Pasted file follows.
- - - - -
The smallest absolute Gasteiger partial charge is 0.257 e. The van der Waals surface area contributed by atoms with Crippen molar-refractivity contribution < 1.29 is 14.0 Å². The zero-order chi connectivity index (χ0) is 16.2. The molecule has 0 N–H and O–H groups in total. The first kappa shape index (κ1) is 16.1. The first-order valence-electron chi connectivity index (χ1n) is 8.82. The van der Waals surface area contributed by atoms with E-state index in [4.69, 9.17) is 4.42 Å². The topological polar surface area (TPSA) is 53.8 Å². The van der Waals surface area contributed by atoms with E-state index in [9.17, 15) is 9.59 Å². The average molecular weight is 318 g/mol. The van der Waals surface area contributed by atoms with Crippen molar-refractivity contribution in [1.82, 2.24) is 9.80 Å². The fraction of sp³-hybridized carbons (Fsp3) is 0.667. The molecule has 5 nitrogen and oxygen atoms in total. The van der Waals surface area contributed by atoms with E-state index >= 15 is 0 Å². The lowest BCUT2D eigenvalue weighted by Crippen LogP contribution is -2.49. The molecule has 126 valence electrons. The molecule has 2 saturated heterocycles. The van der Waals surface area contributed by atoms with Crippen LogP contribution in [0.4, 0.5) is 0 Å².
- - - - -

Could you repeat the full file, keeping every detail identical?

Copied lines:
The smallest absolute Gasteiger partial charge is 0.257 e. The van der Waals surface area contributed by atoms with Crippen molar-refractivity contribution < 1.29 is 14.0 Å². The zero-order chi connectivity index (χ0) is 16.2. The molecule has 0 N–H and O–H groups in total. The first kappa shape index (κ1) is 16.1. The first-order valence-electron chi connectivity index (χ1n) is 8.82. The van der Waals surface area contributed by atoms with E-state index in [4.69, 9.17) is 4.42 Å². The topological polar surface area (TPSA) is 53.8 Å². The van der Waals surface area contributed by atoms with E-state index in [9.17, 15) is 9.59 Å². The average molecular weight is 318 g/mol. The van der Waals surface area contributed by atoms with Crippen molar-refractivity contribution in [1.82, 2.24) is 9.80 Å². The fraction of sp³-hybridized carbons (Fsp3) is 0.667. The molecule has 5 nitrogen and oxygen atoms in total. The van der Waals surface area contributed by atoms with E-state index >= 15 is 0 Å². The lowest BCUT2D eigenvalue weighted by Crippen LogP contribution is -2.49. The molecule has 126 valence electrons. The molecule has 2 saturated heterocycles. The van der Waals surface area contributed by atoms with Crippen LogP contribution in [0.4, 0.5) is 0 Å².